A Victorian Murderer in London

Think of the Victorian Era and you’ll no doubt find your brain assailed by Dickensian images of steam trains, top hats and small children with a glint in their eye and your watch in their pocket.

It was also the heyday for the murder story. Whether it featured Jack the Ripper or Sherlock Holmes, the newspapers made their fortunes filling their pages with crime rather than celebrity. In a way, the middle-class killer was the celebrity of the day.

This fertile period of history has been mined by Lee Jackson, the man behind the Dictionary of Victorian London (which this month celebrated its tenth anniversary), for his latest novel ‘The Diary of a Murder.’

The only known picture of Lee Jackson

Lee explains: “The book revolves around the murder of a middle-class housewife, Dora Jones, in her own home. I’d already written Victorian detective stories before with a similar setting, but this time I wanted to make the book from the perspective of the suspect. Hence the police find the diary of Jacob Jones, and the readers come to the murder through the pages of the diary. I think it’s an unusual and distinctive format for a mystery and allows me to explore the minutiae of daily life in a typical household at the same time. It’s essentially The Diary of a Nobody told as murder mystery.”

Like the Diary of a Nobody, his novel has great fun at the expense of 19th centiry morals and the desperate scramble to keep up a middle-class appearance. It was also partly inspired by the diaries of Arthur Munby, a strange Victorian fellow who liked to wander around London interviewing working-class women.

“That book reveals so much of ordinary life in Victorian London that is missed elsewhere, and Munby has a great ‘voice’ as a diarist – so I wanted to recreate something along those lines,” says Lee.

“I’ve immersed myself in Victoriana for the last decade or so. I also hunted down some new diaries, and found a particular one of a visit to Margate that was invaluable for when my characters spend a few days at the seaside.

Another example of a diary of a murder (or murderer) is Hjalmar Söderberg’s 1906 novel Doctor Glas,  about a 19th Century physician who plots to kill his lover’s husband. That caused outrage at the time by dealing with sensitive issues like abortion, eugenics, euthanasia and suicide and was only published in English in 1963.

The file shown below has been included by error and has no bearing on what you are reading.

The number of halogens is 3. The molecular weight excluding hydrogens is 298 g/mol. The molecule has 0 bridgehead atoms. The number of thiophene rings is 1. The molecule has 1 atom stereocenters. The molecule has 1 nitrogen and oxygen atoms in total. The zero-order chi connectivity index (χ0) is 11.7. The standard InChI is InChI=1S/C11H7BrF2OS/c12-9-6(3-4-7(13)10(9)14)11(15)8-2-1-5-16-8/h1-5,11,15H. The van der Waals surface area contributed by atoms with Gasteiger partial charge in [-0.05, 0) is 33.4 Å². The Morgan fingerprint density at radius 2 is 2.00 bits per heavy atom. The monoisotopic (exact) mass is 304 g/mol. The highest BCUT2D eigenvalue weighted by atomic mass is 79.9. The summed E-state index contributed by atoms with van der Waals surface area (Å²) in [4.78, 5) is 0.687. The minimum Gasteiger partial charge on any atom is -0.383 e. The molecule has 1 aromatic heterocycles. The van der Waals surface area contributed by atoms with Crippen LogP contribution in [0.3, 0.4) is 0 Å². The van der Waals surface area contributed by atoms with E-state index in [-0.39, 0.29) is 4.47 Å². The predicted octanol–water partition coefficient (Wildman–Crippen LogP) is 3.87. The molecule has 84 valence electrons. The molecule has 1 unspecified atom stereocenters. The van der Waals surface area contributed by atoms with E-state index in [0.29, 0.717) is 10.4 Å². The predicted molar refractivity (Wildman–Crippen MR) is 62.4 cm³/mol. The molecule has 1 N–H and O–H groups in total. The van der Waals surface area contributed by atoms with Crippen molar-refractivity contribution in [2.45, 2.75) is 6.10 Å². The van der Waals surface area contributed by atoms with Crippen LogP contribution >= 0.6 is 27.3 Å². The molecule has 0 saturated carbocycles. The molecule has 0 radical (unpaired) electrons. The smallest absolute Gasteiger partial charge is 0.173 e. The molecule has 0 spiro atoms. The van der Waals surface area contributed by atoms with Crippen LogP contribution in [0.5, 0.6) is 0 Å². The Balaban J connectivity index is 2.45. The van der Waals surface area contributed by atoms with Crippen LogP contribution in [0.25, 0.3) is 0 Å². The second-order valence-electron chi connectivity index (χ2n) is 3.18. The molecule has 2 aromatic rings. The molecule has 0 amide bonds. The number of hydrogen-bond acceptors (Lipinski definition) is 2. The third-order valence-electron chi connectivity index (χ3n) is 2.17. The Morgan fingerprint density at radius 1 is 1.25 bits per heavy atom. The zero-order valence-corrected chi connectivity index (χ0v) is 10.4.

The Diary of a Murder has its own unique twist, but it is a twist best left for the reader to enjoy. It’s also backed up by the wealth of knowledge that Lee Jackson has built up on his website, including extracts from newspapers and digitised versions of rare Victorian books dealing with everything from chimney sweeps to masturbation.

You can buy The Diary of a Murder in Kindle format and in paperback. Victorian nuts should also follow Lee on Twitter @VictorianLondon for a relentlessly entertaining stream of facts and figures, gaslight photographs and commentaries on the films of Steven Seagal.


Lee Jackson answers a few more questions:

Was The Diary of inspired by any particular murder case? If not, did you research any real life cases before you wrote the novel?

I’ve read a lot of court reports from the Times and elsewhere, and have my website www.victorianlondon.org to draw upon, but I did not fix on one particular case.

How did this novel compare to your previous historical crime fiction books (e.g. London Dust)?

This book is infinitely more meticulously put together than ‘London Dust’ which was a romp through the criminal underworld … the structure of diary entries, and various details of the plot, required an epic amount of co-ordinating dates and times, which I’d be loathe to attempt again!

Does your interest in crime fiction extend to the present day or are you resolutely Victorian in your tastes?

I do largely stick to Victorian crime, and love Wilkie Collins’s books, especially the lesser-known Armadale with its marvellous villain Lydia Gwilt. For modern crime, I’m more a TV person – currently enjoying the Danish ‘The Killing’ – epic in scope, and great use of silence and beautifully-acted emotion, often lacking in our home-grown efforts – or perhaps the subtitles just help you to focus!

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